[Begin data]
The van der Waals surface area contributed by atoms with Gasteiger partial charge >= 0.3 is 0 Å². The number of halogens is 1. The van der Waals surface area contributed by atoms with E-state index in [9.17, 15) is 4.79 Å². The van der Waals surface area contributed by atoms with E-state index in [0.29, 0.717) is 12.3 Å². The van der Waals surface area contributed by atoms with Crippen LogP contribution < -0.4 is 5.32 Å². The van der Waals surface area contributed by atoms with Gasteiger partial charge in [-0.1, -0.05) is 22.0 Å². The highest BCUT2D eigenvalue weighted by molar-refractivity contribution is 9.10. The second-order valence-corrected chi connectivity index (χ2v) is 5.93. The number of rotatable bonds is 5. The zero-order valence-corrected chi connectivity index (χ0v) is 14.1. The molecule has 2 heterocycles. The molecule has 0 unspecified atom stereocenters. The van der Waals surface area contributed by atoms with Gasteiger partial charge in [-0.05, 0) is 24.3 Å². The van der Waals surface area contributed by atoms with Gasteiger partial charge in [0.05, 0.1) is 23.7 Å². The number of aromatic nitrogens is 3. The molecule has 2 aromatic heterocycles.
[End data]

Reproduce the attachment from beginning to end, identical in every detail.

The van der Waals surface area contributed by atoms with Gasteiger partial charge >= 0.3 is 0 Å². The number of halogens is 1. The van der Waals surface area contributed by atoms with E-state index in [9.17, 15) is 4.79 Å². The van der Waals surface area contributed by atoms with E-state index in [0.29, 0.717) is 12.3 Å². The van der Waals surface area contributed by atoms with Crippen LogP contribution < -0.4 is 5.32 Å². The van der Waals surface area contributed by atoms with Gasteiger partial charge in [-0.1, -0.05) is 22.0 Å². The highest BCUT2D eigenvalue weighted by molar-refractivity contribution is 9.10. The second-order valence-corrected chi connectivity index (χ2v) is 5.93. The number of rotatable bonds is 5. The zero-order valence-corrected chi connectivity index (χ0v) is 14.1. The molecule has 2 heterocycles. The molecule has 0 unspecified atom stereocenters. The van der Waals surface area contributed by atoms with Gasteiger partial charge in [-0.05, 0) is 24.3 Å². The van der Waals surface area contributed by atoms with Gasteiger partial charge in [0.05, 0.1) is 23.7 Å². The number of aromatic nitrogens is 3. The molecule has 2 aromatic heterocycles.